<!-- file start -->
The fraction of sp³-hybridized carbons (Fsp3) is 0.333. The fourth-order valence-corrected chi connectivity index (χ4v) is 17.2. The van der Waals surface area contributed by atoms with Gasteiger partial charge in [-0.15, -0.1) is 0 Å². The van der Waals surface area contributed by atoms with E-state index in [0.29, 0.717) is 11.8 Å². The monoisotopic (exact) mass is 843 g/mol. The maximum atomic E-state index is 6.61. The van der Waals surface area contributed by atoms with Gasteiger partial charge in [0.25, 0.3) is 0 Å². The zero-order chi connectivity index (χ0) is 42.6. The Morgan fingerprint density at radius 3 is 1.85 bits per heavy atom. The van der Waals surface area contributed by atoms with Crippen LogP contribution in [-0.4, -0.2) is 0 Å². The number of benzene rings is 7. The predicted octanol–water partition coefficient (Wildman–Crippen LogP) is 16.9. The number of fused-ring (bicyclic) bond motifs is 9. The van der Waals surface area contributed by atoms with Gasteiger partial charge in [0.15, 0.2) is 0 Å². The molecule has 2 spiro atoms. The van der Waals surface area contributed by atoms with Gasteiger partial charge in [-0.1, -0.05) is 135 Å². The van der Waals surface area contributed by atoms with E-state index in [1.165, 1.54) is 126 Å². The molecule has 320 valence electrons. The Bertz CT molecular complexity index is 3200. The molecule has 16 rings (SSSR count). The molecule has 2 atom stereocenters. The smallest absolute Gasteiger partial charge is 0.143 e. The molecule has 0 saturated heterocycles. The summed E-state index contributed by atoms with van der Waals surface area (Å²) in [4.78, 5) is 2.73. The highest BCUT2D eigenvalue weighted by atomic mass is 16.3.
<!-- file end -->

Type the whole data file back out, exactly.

The fraction of sp³-hybridized carbons (Fsp3) is 0.333. The fourth-order valence-corrected chi connectivity index (χ4v) is 17.2. The van der Waals surface area contributed by atoms with Gasteiger partial charge in [-0.15, -0.1) is 0 Å². The van der Waals surface area contributed by atoms with E-state index in [0.29, 0.717) is 11.8 Å². The monoisotopic (exact) mass is 843 g/mol. The maximum atomic E-state index is 6.61. The van der Waals surface area contributed by atoms with Gasteiger partial charge in [0.25, 0.3) is 0 Å². The zero-order chi connectivity index (χ0) is 42.6. The Morgan fingerprint density at radius 3 is 1.85 bits per heavy atom. The van der Waals surface area contributed by atoms with Crippen LogP contribution in [-0.4, -0.2) is 0 Å². The number of benzene rings is 7. The predicted octanol–water partition coefficient (Wildman–Crippen LogP) is 16.9. The number of fused-ring (bicyclic) bond motifs is 9. The van der Waals surface area contributed by atoms with Gasteiger partial charge in [0.15, 0.2) is 0 Å². The molecule has 2 spiro atoms. The van der Waals surface area contributed by atoms with Gasteiger partial charge in [-0.1, -0.05) is 135 Å². The van der Waals surface area contributed by atoms with E-state index in [1.165, 1.54) is 126 Å². The molecule has 320 valence electrons. The Bertz CT molecular complexity index is 3200. The molecule has 16 rings (SSSR count). The molecule has 2 atom stereocenters. The smallest absolute Gasteiger partial charge is 0.143 e. The molecule has 0 saturated heterocycles. The summed E-state index contributed by atoms with van der Waals surface area (Å²) in [4.78, 5) is 2.73. The highest BCUT2D eigenvalue weighted by atomic mass is 16.3.